As farmers dump their harvested produce despite consumer shortages in the main cities, future crops, fruits and other vegetables sit unpicked. This is particularly concerning as the main harvest period in the fields of the Punjab and Haryana kicks off in mid-April. This could become more than just a short term problem – it may have a disastrous longer term impact.

Beyond individual country lockdowns, there is an equally complex conversation on international supply chains. When it comes to the supply of medicines and medical devices, we have already seen export bans from key countries. This vulnerability is manifest in that more than a fifth of generic medicines in Europe are supplied from India, and more than a third of medical devices from China. Reports of foreign plants being requisitioned solely for host-country supply have emerged.  European nations facing risk of future shortages in personal protective and medical equipment, including Germany and France, have restricted exports to neighbouring countries. One can see similarities to the discussion of consumer hoarding in our supermarkets, but at an international scale. The EU’s response to the crisis in southern Europe is yet to emerge and this raises questions over international collaboration.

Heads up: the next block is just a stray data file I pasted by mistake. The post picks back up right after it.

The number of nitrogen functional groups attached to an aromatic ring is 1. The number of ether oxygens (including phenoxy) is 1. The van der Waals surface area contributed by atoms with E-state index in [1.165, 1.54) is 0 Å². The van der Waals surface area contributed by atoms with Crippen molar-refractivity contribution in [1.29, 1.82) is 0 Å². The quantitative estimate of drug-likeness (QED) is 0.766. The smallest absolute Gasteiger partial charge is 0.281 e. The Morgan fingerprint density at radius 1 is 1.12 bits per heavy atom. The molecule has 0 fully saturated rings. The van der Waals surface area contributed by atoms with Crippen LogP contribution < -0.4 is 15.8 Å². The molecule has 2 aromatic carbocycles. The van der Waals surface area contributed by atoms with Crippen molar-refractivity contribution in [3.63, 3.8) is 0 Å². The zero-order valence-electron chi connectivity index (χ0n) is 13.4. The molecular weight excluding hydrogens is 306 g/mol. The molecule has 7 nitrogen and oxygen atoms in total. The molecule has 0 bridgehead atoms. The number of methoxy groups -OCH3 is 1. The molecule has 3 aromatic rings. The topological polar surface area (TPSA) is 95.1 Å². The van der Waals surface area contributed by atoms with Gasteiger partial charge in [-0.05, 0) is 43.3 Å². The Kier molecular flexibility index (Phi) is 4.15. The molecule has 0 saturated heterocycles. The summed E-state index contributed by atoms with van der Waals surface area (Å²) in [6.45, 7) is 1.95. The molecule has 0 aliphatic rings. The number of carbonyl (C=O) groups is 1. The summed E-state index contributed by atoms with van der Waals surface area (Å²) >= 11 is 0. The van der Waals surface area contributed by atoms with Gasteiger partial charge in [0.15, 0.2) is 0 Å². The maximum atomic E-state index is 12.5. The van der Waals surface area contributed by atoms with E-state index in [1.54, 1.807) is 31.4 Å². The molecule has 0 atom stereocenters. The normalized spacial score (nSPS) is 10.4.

Concerning global food supply, some of the largest producers of wheat and rice, namely Kazakhstan and Vietnam, have suspended exports. This suggests that even major exporters are anticipating severe disruption to their domestic supplies. It does not bode well for supply security in the months ahead. Whilst some countries such as the UK benefit from sophisticated logistics to get available stock to the right place at the right time, their reliance on imported produce – 50% in the UK – calls for action. Should we be increasing what we can produce ourselves?

The ‘Dig for Victory’ campaign of World War II encouraged civilians to grow their own food to reduce reliance on imports. Whilst much has changed in the intervening years, perhaps we need to find new ways of becoming more self-sufficient once again, with localised food and healthcare supply chains.

There is also a role for local communities. Faith and charitable organisations are already starting to collaborate to boost food distribution capacity. In New York, Sikh Gurdwaras have prepared tens of thousands of meals for care centres for the elderly. We’ve seen this work previously – in the aftermath of Hurricane Katrina, Christian and other faith groups aided those in need following supply chain breakdown.

Supply chain collaboration at local and international levels is going to be crucial in the months ahead, and must inform our lockdown strategies. Ultimately, COVID-19 will result in a rethinking of our reliance on global supply chains, in favour of more resilient and more local production.

Written by Dr Jagjit Srai is Head, Centre for International Manufacturing at the Institute for Manufacturing, and Co-Chair, Cambridge Global Food Security Interdisciplinary Research Centre.

Source: University College London